Caribbean Cement looks to Venezuela contract to revive sales

Caribbean Cement looks to Venezuela contract to revive sales
Published: 05 October 2012


Caribbean Cement Company Ltd (CCCL) is hoping a new supply agreement with Venezuela will revive sales but fears elections will impede the deal, according to reports in the Jamaican Gleaner.

The cement supply deal is being negotiated under the crude for commodities component of the PetroCaribe agreement between Jamaica and Venezuela, which allows for part-payment of oil with goods. In June, Caribbean Cement's chairman Brian Young disclosed to shareholders that the Kingston plant hoped to begin supplying cement to Venezuela in early 2013.

However, finalising the contract was first delayed by Hugo Chávez's illness and now it faces the uncertainty of elections and a potential change of government in national elections this Sunday. Chávez is considered to be leading narrowly in opinion polls with his challenger, Henrique Capriles, at his heels. It is widely expected that a new Venezuelan administration would, at the very least, seek to reshape the PetroCaribe agreement struck with individual oil-import dependent Caricom nations, which, in turn, would delay or jeopardise its side deals.

The cement deal aims to leverage that area of the agreement, known as the Trade Compensation Mechanism. The cement producer disclosed the arrangement in its 2011 annual report. General Manager Anthony Haynes has not responded to requests for comment on the structure of the arrangement and how big a contract Rockfort is negotiating.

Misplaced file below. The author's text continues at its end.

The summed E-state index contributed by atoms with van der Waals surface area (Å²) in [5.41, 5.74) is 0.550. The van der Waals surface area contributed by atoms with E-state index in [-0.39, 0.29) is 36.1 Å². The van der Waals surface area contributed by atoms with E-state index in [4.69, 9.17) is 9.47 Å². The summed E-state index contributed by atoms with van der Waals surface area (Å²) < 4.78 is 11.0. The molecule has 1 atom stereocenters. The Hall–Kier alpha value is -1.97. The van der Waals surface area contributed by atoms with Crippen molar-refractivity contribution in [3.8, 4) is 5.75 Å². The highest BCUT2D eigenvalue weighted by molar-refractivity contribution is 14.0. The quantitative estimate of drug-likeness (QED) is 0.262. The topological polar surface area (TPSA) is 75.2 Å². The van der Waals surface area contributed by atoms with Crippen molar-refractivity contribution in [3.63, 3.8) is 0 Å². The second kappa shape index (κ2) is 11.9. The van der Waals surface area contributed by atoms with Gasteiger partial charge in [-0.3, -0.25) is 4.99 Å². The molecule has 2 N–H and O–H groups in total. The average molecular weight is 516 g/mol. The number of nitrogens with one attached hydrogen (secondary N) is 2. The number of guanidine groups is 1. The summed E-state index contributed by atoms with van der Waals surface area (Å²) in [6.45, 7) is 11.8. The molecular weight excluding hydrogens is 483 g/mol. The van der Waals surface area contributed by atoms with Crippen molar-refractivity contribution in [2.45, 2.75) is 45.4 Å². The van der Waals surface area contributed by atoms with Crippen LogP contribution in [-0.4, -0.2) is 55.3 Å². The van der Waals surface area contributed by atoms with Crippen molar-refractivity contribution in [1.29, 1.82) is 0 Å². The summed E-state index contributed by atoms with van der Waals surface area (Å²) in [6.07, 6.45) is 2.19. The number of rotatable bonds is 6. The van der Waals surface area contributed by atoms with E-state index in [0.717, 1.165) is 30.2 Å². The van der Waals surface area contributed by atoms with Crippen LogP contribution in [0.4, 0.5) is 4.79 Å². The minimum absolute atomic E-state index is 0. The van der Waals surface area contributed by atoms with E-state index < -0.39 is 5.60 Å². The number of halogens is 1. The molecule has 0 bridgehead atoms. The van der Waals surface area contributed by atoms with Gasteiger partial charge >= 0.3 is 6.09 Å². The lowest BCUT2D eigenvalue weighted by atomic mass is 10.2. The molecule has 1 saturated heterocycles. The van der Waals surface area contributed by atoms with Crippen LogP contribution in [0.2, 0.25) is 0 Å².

However, the company's second-quarter financials released in August vaguely refers to continuing negotiations for a three-year supply contract with an unnamed party - as have previous quarterly reports - which, it said, is expected to "make a significant contribution to the group's forecasted turnover and net cash flow over the contract period." If agreed, it will be the first such crude-for-commodities arrangement for Jamaica.

CCL is struggling with accumulated losses of more than J$5bn an has been expanding aggressively into export markets including Haiti, Eastern Caribbean and Dominican Republic to offset shrinking domestic cement sales.